Sheriff’s officers to step up patrols near high schools

This 2018 Kansas traffic crash chart showed that traffic crashes were high among young drivers. (Chart from Kansas Department of Transportation)

From Feb. 24 through March 6, the Wyandotte County Sheriff’s Office will join other law enforcement agencies in Kansas, Missouri and Oklahoma with increased enforcement near high schools to raise awareness on roadway safety, according to a spokesman.

Motor vehicle crashes are the leading cause of death for teens (15-18 years old) in the United States – ahead of all other types of injury, disease or violence, a spokesman stated.

“Even one teen death is unacceptable,” Sheriff Don Ash said. “Please slow down, put the phone away or turn it off, and always buckle up.”

Officers will issue citations to any individual who refuses to obey the traffic laws, whether it is for speeding, texting or failing to buckle up, the spokesman said, reminding teens that driving is a privilege and encouraging them to learn about the importance of driving safely.

A spokesman for the Sheriff’s office, Capt. Kyle Harvey, stated that the increased patrols will be held around all high schools, public and private, in Wyandotte County.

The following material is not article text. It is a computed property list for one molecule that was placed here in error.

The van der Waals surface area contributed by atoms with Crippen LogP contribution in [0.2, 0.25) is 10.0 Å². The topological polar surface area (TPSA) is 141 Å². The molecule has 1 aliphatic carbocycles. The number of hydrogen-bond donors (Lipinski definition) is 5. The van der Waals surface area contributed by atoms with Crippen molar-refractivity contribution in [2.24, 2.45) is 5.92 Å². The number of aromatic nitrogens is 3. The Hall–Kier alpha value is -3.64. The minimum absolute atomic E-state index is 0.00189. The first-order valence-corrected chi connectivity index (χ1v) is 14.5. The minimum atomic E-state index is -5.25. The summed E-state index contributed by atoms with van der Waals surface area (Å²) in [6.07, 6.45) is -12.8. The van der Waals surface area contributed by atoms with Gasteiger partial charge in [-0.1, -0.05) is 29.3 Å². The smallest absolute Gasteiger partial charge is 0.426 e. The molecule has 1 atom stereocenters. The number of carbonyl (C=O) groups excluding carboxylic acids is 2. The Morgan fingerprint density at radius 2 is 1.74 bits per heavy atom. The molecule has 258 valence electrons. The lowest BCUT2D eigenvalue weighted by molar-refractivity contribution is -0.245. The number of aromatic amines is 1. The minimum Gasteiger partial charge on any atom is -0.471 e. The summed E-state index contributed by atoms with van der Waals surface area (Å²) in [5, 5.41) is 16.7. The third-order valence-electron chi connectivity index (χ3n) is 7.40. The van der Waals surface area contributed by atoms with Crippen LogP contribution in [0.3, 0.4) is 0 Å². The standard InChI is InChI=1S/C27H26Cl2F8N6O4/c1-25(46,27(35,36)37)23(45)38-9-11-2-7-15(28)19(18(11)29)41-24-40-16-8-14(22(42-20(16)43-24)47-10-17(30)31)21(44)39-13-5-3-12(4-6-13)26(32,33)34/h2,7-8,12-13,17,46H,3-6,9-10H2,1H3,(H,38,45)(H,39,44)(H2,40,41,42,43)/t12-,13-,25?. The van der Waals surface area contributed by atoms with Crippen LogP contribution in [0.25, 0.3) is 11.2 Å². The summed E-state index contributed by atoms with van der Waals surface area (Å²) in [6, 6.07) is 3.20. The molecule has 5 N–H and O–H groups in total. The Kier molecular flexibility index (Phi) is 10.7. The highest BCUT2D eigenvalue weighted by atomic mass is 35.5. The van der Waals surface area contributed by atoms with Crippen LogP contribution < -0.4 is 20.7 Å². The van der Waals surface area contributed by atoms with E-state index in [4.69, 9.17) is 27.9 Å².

This is an annual program that has been conducted the past four years, he said. The enforcement program is in conjunction with the Kansas Department of Transportation.

Depending on staffing and available resources, the Sheriff’s office also may patrol more around middle schools and elementary schools, he said.

According to KDOT 2018 traffic crash statistics, drivers ages 15 to 19 were involved in 12,173 crashes statewide, including 55 fatal crashes and 2,811 injury crashes. Drivers aged 20 to 24 were involved in 13,270 crashes, including 58 fatal crashes and 3,060 injury crashes. (More crash statistics are online at https://kdotapp.ksdot.org/AccidentStatistics/.)

The top contributing circumstances to crashes in all age groups, according to KDOT 2018 traffic crash statistics, included failure to give full attention; failure to yield the right-of-way; following too closely; driving too fast for conditions; and an animal in the path of the vehicle. Other circumstances that were noted were No. 8, alcohol; No. 16, falling asleep or fatigue; No. 17, exceeding the speed limit; No. 18, mobile phone; No. 20, ill or sick; and No. 24, illegal drugs.

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